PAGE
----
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Amateur Radio Volunteers Aiding Storm-Ravaged Puerto Rico, US Virgin Islands

09/25/2017

Puerto Rico and the US Virgin Islands both suffered substantial damage from Hurricane Maria, although Puerto Rico took the bigger hit, and it is there that Amateur Radio has begun to fill a huge telecommunications gap. According to the FCC, service is out for 96% of the cellular telephone sites in Puerto Rico — and it’s out completely for sites in 78 Puerto Rico counties. In the US Virgin Islands, the overall percentage is 66%.

“The situation in Puerto Rico is very devastating across all the island,” Puerto Rico SM Oscar Resto, KP4RF, said over the weekend. “Communications via land phone or mobiles are almost null.” Repeaters are down, he said, and hams have been using the 2-meter simplex frequency of 146.52 MHz, although he hoped to have a few local ham radio repeaters “working partially with damaged antennas.” With police repeaters also down, law enforcement has been using 2 meters as well.

American Red Cross Headquarters suffered the loss of its emergency generator due to flooding. A temporary ARC headquarters has Internet and cell service, he said.

Over the weekend, the American Red Cross (ARC) asked the ARRL for assistance in recruiting 50 radio amateurs who can help record, enter, and submit disaster-survivor information into the ARC Safe and Well system. That request was fulfilled today. In the nearly 75-year relationship between ARRL and ARC, this is the first time such a request for assistance on this scale has been made.

Resto said radio amateurs have also been assisting Puerto Rico’s Electric Power Authority (Autoridad de Energía Eléctrica) using 146.52 MHz to dispatch line crews and coordinate fuel deliveries for the authority’s offices at the Monacillo Control Center and at several power plants. “The power system is fully shut down for all the island,” he said. Drinking water and proper sanitation facilities are also in very short supply. Resto said Puerto Rico needs “everything…solar panels, repeaters, and most important, transmission lines and antennas. Some base or mobile VHF/UHF radios, a 1 to 2 kW power generator.” Fuel for generators as well as vehicles is running low on Puerto Rico, however.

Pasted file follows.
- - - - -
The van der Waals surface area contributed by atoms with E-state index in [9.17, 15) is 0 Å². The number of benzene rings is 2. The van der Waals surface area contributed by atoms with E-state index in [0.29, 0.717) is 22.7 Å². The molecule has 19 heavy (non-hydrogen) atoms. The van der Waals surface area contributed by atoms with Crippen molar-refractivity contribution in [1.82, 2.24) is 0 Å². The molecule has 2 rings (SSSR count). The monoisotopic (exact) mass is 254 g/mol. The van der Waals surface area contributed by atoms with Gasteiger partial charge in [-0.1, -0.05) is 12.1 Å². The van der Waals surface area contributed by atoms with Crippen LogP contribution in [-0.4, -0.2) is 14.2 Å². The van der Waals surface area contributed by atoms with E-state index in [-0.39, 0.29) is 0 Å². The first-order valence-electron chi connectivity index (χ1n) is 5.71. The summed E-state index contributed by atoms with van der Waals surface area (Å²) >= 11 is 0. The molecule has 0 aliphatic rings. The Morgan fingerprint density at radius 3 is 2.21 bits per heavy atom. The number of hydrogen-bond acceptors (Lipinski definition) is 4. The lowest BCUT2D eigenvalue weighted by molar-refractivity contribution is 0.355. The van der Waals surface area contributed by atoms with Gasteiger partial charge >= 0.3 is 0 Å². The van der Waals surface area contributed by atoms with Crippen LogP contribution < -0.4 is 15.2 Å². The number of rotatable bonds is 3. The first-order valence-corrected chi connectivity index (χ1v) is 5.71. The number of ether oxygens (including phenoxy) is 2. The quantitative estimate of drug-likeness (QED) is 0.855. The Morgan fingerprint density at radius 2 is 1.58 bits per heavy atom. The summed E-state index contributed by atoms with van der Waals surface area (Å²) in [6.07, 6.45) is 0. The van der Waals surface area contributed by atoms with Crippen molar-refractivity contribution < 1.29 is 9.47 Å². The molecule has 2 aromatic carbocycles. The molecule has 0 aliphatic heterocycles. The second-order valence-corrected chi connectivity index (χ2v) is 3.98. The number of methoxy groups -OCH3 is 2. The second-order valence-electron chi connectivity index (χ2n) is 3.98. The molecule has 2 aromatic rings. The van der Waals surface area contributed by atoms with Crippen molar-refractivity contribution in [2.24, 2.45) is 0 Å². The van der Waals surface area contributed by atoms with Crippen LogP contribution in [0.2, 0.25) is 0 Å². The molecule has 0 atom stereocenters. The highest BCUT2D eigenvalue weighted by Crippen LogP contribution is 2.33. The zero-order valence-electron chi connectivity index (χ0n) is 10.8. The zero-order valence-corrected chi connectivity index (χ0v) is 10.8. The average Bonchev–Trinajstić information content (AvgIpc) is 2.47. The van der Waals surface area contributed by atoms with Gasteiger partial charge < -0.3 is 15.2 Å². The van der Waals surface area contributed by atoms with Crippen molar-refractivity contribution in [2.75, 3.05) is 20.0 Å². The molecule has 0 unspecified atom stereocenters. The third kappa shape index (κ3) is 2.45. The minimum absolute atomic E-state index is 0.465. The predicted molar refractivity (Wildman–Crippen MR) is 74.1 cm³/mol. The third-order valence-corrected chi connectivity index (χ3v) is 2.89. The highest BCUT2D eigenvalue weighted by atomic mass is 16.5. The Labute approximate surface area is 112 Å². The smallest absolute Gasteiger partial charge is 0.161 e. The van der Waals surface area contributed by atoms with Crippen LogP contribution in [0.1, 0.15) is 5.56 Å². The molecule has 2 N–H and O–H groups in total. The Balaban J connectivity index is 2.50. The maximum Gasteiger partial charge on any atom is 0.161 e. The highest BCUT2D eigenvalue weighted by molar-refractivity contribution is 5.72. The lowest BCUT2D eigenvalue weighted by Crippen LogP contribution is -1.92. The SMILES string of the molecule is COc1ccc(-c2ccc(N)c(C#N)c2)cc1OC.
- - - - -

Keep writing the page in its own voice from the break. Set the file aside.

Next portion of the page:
Radio amateurs in Puerto Rico have been operating a brisk and busy ad hoc health-and-welfare traffic nets on 7.175 and 14.270 MHz, as has the Salvation Army Team Emergency Network (SATERN) on 14.265 MHz. Nets are handling only outgoing traffic. Resto said checking on individuals’ welfare typically requires attempting to visit them in person, since telecommunications are down nearly everywhere.

Gerry Hull, W1VE, reports that Herb Perez, KK4DCX, in San German, had been operating 6 to 8 hours a day, working dozens of operators, taking numbers and calling families. “I’ve done at least 200 messages with him,” said Hull, who has also been active on the SATERN net. Another station in Puerto Rico was operating from solar power.

“Calls to family are very emotional,” he told ARRL. “I am getting all kinds of calls day and night for people desperate to hear about family in Puerto Rico, but hams cannot provide inbound traffic.” He directs them to the Red Cross website to submit inquiries. “Lots of contesters are helping with their big stations,” he said.

US Virgin Islands Section Manager Fred Kleber, K9VV, said the USVI are in much better shape than Puerto Rico. “They really got slammed hard,” he said. Kleber said he still has antennas that were not destroyed by the storm and that he can hit Puerto Rico on 2 meters from his location. He also has announced plans to deploy some 20 mesh wireless network nodes in the US Virgin Islands.

“We have used every trick in our comms bag of tricks to make stuff work,” Kleber said.

Kleber said pictures in the news and social media don’t do justice to the wholesale devastation, which Caribbean radio amateurs also must deal with at their homes and in their communities. He told ARRL late last week that trees, power poles, transformers, and telephone lines are down all over, debris is blocking roadways, and it takes a long time to get anywhere. He and others have been staffing the emergency communications center 24/7.

 



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